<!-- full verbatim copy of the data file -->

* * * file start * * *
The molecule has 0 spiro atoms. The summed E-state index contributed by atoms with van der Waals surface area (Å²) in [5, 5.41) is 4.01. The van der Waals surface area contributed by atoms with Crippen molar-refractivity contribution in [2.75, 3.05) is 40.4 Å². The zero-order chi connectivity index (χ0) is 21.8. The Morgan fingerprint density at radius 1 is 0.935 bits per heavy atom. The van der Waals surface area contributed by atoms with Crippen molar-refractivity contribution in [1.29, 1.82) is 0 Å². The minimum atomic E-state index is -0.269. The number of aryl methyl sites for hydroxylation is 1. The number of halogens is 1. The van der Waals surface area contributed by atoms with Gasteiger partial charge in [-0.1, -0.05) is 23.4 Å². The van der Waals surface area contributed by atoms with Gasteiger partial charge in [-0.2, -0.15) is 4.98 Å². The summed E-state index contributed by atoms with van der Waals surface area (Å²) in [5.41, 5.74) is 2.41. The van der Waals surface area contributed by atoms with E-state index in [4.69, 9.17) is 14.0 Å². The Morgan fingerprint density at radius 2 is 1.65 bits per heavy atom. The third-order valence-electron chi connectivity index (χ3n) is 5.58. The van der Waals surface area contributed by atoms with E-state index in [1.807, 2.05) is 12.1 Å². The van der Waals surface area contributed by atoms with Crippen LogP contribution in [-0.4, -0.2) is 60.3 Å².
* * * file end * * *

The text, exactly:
The molecule has 0 spiro atoms. The summed E-state index contributed by atoms with van der Waals surface area (Å²) in [5, 5.41) is 4.01. The van der Waals surface area contributed by atoms with Crippen molar-refractivity contribution in [2.75, 3.05) is 40.4 Å². The zero-order chi connectivity index (χ0) is 21.8. The Morgan fingerprint density at radius 1 is 0.935 bits per heavy atom. The van der Waals surface area contributed by atoms with Crippen molar-refractivity contribution in [1.29, 1.82) is 0 Å². The minimum atomic E-state index is -0.269. The number of aryl methyl sites for hydroxylation is 1. The number of halogens is 1. The van der Waals surface area contributed by atoms with Gasteiger partial charge in [-0.1, -0.05) is 23.4 Å². The van der Waals surface area contributed by atoms with Gasteiger partial charge in [-0.2, -0.15) is 4.98 Å². The summed E-state index contributed by atoms with van der Waals surface area (Å²) in [5.41, 5.74) is 2.41. The van der Waals surface area contributed by atoms with E-state index in [4.69, 9.17) is 14.0 Å². The Morgan fingerprint density at radius 2 is 1.65 bits per heavy atom. The third-order valence-electron chi connectivity index (χ3n) is 5.58. The van der Waals surface area contributed by atoms with E-state index in [1.807, 2.05) is 12.1 Å². The van der Waals surface area contributed by atoms with Crippen LogP contribution in [-0.4, -0.2) is 60.3 Å².